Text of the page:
Corporate Card Security Tips

The Corporate Card should always be treated with at least the same level of care and security with which cardholders treat their own personal credit cards. Cardholders should keep the Corporate Card in a secure location and guard the Corporate Card account number carefully.

  • Always know where your card is.
    If you cannot find your card, expect the worst. Have your account canceled and request a new card. Departments retaining cards in a central location should keep the cards locked in a secure area. The cards should be stored separately from the cardholders' applications or any other documents that contain personal information about the cardholders.
  • Review your statements carefully.
    Cardholders should review their statements when they receive them and compare the charges that appear on their statements with their receipts to ensure all the charges are valid.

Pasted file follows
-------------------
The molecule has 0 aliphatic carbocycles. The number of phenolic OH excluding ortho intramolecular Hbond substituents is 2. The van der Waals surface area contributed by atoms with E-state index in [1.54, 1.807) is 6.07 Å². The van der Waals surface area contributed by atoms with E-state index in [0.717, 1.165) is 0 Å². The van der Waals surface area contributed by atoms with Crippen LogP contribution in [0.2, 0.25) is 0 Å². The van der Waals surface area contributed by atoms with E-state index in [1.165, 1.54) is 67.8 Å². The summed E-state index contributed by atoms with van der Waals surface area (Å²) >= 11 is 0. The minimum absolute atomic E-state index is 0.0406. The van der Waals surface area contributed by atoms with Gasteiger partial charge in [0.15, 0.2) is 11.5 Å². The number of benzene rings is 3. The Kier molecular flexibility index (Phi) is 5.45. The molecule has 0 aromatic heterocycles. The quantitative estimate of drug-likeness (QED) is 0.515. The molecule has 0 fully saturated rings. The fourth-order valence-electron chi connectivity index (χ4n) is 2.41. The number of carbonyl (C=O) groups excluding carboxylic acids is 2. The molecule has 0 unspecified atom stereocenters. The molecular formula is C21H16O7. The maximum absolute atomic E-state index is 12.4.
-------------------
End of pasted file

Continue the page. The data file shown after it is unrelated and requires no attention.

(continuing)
• Conduct business with reputable companies.
  • Do not send your full 16 digit account number and expiration date to anyone via email.
    Email is not a secure method of correspondence without encryption. When sending emails to CorporateCard at duke.edu, please only include the last four digits of the account number.
  • Inform merchants that they should not store your credit card information for future purchases.
  • Be aware of phishing (pronounced 'fishing') schemes.
    Phishing is exactly that, fishing for information (e.g. personal credit card information, personal bank account information, social security number, etc.) The most common method of phishing is through fraudulent emails claiming to be from your bank or another institution that already has your personal information. The email requests that you confirm your information. This information can be used fraudulently to make unauthorized credit card purchases or for identify theft.
  • Ensure websites you use to make purchases are encrypting your credit card information.
    When a supplier's website utilizes encryption, there will be a small picture of a closed lock to identify the increased security. Another method to determine if encryption is being used is to check the URL of the current page of the website. If the URL begins with "http://", the page is NOT encrypted. If the URL begins with "https://", the page is encrypted.